Social Media Hidden Cost #3: Censorship

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Censorship. There. I said it. Social media platforms have incorporated censoring into their algorithms. That’s a big problem for businesses that may believe free speech is real and they have nothing to fear. It’s not and they do. There is no free on social media, period. Those days are long gone. Don’t send me letters, because I’m talking about those businesses who comply with ‘right-think’ and still get strikes on their accounts.

I had a client who wanted to post a simple animation. It depicted the order in which their stairs and ladders assemble. There was no wording depicted, no voice-over narration. There were no people depicted. Not even a logo. It was literally a video showing all the parts assembling. It was 19 seconds long. YouTube banned it. I appealed. Twice. No explanation, no response – nothing. So, for that client, no YouTube (a social media platform). We opted to pay for a private video hosting account where we could post at will but without YouTube’s audience exposure. Ouch.

Social Media Hidden Cost #4: Negative Hits to Your Website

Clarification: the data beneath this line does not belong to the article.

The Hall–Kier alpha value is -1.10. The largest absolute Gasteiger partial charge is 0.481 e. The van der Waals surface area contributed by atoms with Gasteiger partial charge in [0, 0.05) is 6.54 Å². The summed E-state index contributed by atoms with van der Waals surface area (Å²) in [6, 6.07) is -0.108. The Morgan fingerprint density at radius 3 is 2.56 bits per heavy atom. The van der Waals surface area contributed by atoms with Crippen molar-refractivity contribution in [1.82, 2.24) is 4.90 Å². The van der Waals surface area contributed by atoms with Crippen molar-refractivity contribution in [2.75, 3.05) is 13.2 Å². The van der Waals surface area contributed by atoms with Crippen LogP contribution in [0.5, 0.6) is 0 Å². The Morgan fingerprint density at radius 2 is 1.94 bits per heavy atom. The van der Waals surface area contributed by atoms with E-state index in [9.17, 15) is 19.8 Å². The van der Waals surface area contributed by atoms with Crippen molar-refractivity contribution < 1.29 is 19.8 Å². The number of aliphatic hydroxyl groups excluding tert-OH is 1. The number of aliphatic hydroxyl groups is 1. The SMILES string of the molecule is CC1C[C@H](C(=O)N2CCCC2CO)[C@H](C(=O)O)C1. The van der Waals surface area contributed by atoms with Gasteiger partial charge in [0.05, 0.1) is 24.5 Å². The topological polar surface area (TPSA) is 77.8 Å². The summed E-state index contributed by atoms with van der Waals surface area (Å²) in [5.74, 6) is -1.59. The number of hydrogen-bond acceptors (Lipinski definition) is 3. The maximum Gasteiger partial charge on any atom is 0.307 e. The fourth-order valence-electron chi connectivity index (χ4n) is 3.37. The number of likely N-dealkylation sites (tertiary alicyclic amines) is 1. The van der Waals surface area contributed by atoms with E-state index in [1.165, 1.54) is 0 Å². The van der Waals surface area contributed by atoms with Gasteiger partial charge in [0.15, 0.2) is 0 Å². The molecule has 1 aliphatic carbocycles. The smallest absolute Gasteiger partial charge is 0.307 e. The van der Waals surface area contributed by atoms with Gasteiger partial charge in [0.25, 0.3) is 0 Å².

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Most business owners don’t know that when they post with a link to their website from social media, there is a very high risk of “negative traffic” to the company website. What is negative traffic? I’m talking about people (and bots) who come to a website and immediately leave. The technical term is “bouncing” and Google algorithms are monitoring this closely. The higher rate of “bounces” on a given website, the lower score Google assigns as part of its overall “ranking factors.” So what does that mean? It means your website becomes less visible in search results.

Say you sell transmissions. You post on social media some of your transmission work in the hopes that someone who is in the market to buy your transmission will be curious and come to your website. This thinking is understandable but ignorant of people’s behavior when they are on their social media streams. They’re taking a coffee break at the office, walking their dog, whatever. They’re often not immersed in social media with a high degree of attention for anything else – and they’re definitely not engaging with a span of attention where they will wander away from their social media feeds for long. If they’re curious and do click on a link, they almost always click back out and resume their engagement with their social media stream. That is the point of social media – to keep people on it (while they make a ton of money on advertisers). It’s no secret that social media platforms are hyper-aware of what makes people tick. From dopamine hits, rewarding us with some tasty snack, to enraging us with bot-generated political discourse, the object is to keep people sucked in. So visiting your website isn’t a priority for social media platforms and often not the people engaged on the platforms.